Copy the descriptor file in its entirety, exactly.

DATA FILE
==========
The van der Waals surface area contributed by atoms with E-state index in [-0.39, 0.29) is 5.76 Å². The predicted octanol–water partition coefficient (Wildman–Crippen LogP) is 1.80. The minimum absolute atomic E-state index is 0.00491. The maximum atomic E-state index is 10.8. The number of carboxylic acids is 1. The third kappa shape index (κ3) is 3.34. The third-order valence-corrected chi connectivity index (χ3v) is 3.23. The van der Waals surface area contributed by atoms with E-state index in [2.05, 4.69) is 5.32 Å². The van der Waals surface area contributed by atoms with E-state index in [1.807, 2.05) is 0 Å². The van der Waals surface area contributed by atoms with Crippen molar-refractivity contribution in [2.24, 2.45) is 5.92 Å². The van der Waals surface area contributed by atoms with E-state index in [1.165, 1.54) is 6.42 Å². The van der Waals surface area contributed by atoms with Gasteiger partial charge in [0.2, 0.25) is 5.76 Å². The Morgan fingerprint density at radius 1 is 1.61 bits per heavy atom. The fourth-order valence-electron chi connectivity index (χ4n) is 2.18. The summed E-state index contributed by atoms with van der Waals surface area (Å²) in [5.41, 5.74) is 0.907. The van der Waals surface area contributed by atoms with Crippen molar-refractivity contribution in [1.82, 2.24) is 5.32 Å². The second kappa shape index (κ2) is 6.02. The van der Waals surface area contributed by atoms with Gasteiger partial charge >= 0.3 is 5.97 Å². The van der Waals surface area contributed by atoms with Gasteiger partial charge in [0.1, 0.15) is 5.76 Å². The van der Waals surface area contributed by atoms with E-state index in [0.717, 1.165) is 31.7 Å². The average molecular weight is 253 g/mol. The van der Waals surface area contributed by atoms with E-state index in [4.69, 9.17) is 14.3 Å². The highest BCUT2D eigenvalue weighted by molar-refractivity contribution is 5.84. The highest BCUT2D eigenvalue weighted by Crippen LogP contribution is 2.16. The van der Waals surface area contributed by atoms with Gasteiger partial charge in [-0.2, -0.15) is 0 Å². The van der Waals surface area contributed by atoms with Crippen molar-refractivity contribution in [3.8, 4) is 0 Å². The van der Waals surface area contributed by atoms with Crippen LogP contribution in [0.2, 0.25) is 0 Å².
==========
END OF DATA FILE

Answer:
The van der Waals surface area contributed by atoms with E-state index in [-0.39, 0.29) is 5.76 Å². The predicted octanol–water partition coefficient (Wildman–Crippen LogP) is 1.80. The minimum absolute atomic E-state index is 0.00491. The maximum atomic E-state index is 10.8. The number of carboxylic acids is 1. The third kappa shape index (κ3) is 3.34. The third-order valence-corrected chi connectivity index (χ3v) is 3.23. The van der Waals surface area contributed by atoms with E-state index in [2.05, 4.69) is 5.32 Å². The van der Waals surface area contributed by atoms with E-state index in [1.807, 2.05) is 0 Å². The van der Waals surface area contributed by atoms with Crippen molar-refractivity contribution in [2.24, 2.45) is 5.92 Å². The van der Waals surface area contributed by atoms with E-state index in [1.165, 1.54) is 6.42 Å². The van der Waals surface area contributed by atoms with Gasteiger partial charge in [0.2, 0.25) is 5.76 Å². The Morgan fingerprint density at radius 1 is 1.61 bits per heavy atom. The fourth-order valence-electron chi connectivity index (χ4n) is 2.18. The summed E-state index contributed by atoms with van der Waals surface area (Å²) in [5.41, 5.74) is 0.907. The van der Waals surface area contributed by atoms with Crippen molar-refractivity contribution in [1.82, 2.24) is 5.32 Å². The second kappa shape index (κ2) is 6.02. The van der Waals surface area contributed by atoms with Gasteiger partial charge >= 0.3 is 5.97 Å². The van der Waals surface area contributed by atoms with Gasteiger partial charge in [0.1, 0.15) is 5.76 Å². The van der Waals surface area contributed by atoms with E-state index in [0.717, 1.165) is 31.7 Å². The average molecular weight is 253 g/mol. The van der Waals surface area contributed by atoms with E-state index in [4.69, 9.17) is 14.3 Å². The highest BCUT2D eigenvalue weighted by molar-refractivity contribution is 5.84. The highest BCUT2D eigenvalue weighted by Crippen LogP contribution is 2.16. The van der Waals surface area contributed by atoms with Gasteiger partial charge in [-0.2, -0.15) is 0 Å². The van der Waals surface area contributed by atoms with Crippen molar-refractivity contribution in [3.8, 4) is 0 Å². The van der Waals surface area contributed by atoms with Crippen LogP contribution in [0.2, 0.25) is 0 Å².